Yearly Archives: 1988

In Dreams I’ve Listened To The Well-Known Words (God In Three Persons Soundtrack)

And to complete the holy trinity, an album of just the words.A few months back The Residents released their greatest work. And they’ve been expanding it with additional offerings, each illuminating a different aspect of that work. First there was the single for “Double Shot,” the song whose riff was liberally borrowed for God In Three Persons. Scheduled for release is another remix single, but what we have right now is a soundtrack version of the original album.

It is important to note the use of the word “soundtrack.” They’ve been dabbling in legitimate soundtrack work recently, but this release takes that concept a bit further. This isn’t the soundtrack to a film, but rather to an album. However, this is not merely an instrumental version. Indeed, many of the Greek chorus elements remain. But the monologue that tells the story has been stripped completely. It’s a new voice for The Residents. Not in the sense that a different person stepped in front of the microphone, but in the sense that a new character was brought to life. We’ve heard plain, unprocessed speaking before with The Residents, but never to this extent. Never the character of Mr. X Indeed. Never The Storyteller.

The Storyteller took center stage, and in only a few minutes became the definitive voice of The Residents. But the group, well aware of where attention would be focused, took steps to strike a balance between their new star player and everything else that constitutes the collective. They released a single of one song they borrowed, to emphasize the influence. Likewise, I expect “Holy Kiss Of Flesh” will prominently feature “Holy Holy Holy,” and – though not yet on the release schedule – there will probably be a release of “Ooo Baby Baby,” finishing out the trilogy of borrowed melodies that The Residents wish to properly credit.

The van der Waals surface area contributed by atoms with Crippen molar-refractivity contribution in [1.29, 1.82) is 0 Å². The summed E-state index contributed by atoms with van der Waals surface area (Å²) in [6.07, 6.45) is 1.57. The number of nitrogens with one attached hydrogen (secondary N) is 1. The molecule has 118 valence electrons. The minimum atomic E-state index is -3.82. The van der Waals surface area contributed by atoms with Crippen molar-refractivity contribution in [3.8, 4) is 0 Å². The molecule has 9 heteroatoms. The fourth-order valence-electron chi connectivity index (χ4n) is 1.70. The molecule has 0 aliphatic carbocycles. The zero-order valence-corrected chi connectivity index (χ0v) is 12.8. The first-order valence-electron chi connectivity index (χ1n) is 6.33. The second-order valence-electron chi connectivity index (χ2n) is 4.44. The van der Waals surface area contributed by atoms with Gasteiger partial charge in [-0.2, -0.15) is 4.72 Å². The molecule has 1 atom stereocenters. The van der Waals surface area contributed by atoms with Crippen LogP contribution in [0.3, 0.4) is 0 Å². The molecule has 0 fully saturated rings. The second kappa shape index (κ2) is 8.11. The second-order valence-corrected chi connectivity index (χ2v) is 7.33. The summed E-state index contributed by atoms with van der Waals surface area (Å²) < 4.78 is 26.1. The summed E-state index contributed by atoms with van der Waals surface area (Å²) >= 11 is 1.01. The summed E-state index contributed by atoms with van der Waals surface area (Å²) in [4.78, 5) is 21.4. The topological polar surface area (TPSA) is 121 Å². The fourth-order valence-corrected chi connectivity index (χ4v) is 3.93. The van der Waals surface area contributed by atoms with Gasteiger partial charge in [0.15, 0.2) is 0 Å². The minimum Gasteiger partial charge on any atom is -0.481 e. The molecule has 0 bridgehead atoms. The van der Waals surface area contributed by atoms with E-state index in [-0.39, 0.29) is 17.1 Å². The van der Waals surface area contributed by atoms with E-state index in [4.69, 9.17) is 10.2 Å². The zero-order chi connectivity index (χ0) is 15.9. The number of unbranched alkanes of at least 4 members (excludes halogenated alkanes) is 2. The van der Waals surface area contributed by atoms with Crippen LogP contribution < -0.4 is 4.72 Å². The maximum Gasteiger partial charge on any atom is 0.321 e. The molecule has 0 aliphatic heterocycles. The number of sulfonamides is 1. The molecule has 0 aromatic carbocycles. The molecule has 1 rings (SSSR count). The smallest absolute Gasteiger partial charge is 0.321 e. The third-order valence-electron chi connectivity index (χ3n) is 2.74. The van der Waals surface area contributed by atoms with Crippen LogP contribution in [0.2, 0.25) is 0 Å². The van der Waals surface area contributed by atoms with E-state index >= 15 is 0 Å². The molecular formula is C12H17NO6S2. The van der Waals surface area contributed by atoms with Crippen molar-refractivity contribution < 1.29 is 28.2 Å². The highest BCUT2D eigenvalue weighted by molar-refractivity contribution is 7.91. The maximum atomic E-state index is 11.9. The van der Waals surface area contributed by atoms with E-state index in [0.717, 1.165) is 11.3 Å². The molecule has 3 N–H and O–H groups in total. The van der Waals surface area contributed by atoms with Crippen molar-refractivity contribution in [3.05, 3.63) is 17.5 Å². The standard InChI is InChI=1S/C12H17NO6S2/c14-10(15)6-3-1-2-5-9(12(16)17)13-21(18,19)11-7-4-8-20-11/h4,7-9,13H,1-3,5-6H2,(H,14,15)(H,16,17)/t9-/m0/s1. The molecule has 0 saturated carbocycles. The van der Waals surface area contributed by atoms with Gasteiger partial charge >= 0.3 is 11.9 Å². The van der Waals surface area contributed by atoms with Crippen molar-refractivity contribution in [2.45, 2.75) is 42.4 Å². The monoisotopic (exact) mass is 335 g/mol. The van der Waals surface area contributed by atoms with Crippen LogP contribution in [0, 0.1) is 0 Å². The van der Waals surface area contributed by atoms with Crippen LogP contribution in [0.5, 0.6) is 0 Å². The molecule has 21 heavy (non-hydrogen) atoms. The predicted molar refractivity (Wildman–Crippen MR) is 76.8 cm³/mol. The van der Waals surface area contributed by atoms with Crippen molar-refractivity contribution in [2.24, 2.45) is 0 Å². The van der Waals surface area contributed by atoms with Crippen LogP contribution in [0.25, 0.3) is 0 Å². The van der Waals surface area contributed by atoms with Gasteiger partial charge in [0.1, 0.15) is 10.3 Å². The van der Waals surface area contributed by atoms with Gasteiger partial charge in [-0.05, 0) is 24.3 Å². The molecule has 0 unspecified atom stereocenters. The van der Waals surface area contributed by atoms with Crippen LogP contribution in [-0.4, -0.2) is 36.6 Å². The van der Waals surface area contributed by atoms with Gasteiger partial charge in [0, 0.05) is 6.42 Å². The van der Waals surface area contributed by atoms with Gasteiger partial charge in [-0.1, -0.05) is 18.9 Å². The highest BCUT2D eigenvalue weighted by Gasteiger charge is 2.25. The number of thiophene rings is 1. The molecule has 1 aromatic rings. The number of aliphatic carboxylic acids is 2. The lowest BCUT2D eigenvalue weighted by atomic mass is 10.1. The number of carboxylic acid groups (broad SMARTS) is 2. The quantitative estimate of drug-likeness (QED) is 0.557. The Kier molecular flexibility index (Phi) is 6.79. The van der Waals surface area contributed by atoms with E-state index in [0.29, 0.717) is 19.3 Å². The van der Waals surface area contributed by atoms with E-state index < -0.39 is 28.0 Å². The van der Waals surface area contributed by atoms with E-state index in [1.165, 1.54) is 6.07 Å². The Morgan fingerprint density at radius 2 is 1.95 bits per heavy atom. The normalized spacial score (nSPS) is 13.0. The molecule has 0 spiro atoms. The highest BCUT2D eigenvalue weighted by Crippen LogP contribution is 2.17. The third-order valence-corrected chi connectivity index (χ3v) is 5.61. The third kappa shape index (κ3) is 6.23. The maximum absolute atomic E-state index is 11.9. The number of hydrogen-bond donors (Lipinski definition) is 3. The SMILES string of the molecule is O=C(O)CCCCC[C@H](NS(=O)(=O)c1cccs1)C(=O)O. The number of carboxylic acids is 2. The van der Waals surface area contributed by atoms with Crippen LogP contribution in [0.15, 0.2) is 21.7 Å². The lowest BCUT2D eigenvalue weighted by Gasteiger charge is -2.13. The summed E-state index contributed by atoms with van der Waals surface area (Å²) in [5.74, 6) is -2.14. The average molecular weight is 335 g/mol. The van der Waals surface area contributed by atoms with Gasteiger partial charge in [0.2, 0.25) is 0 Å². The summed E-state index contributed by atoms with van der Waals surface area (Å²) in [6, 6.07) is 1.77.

And even on the original album, the first track is dedicated to naming their collaborators. Not only those who participated in the recording, but also the photographer. On the one hand this demonstrates that the full package is considered as the artwork – there is no delineation between what is recorded and what is seen. (And it’s also notable that the mere existence of a soundtrack to an album asks for the piece to be considered as one would consider a film.) But on the other hand – and I think this is the stronger reason – The Residents wish to open up more.

The album contained a brief note about Phillip “Snakefinger” Lithman, who died tragically, suddenly, before he could participate in the recording. Losing him is a terrible blow to The Residents, and I believe the more prominent list of credits is a direct result of that. The Residents want to make sure they publicly express appreciation for their collaborators while those same collaborators are still alive to see it. As much as The Residents are a mysterious amorphous entity, there are in fact real people that create The Residents, and those real people hurt, and love, and fear, and celebrate just as much as anyone.

This is a turning point for the group. Many artists have what can be called an early period and a late period, and The Residents have just crossed over. They will never be the same, and they are going to lose fans. But just as importantly, they are going to gain new fans as well.

The music of God In Three Persons is precise, clean. In that respect it hearkens back to their version of “It’s A Man’s World,” but unlike that effort this one maintains a strange and experimental nature. The Residents have discovered they can have it both ways: they can make innovative and bizarre music while keeping a sheen of mainstream pop sensibility. It is a wonderfully subversive way to package their product.  The back cover reveals that the project was originally conceived as a theatrical piece.  Whether that will ever come to pass, I don’t know.  It could be amazing or it could be terrible.  But it would definitely be interesting.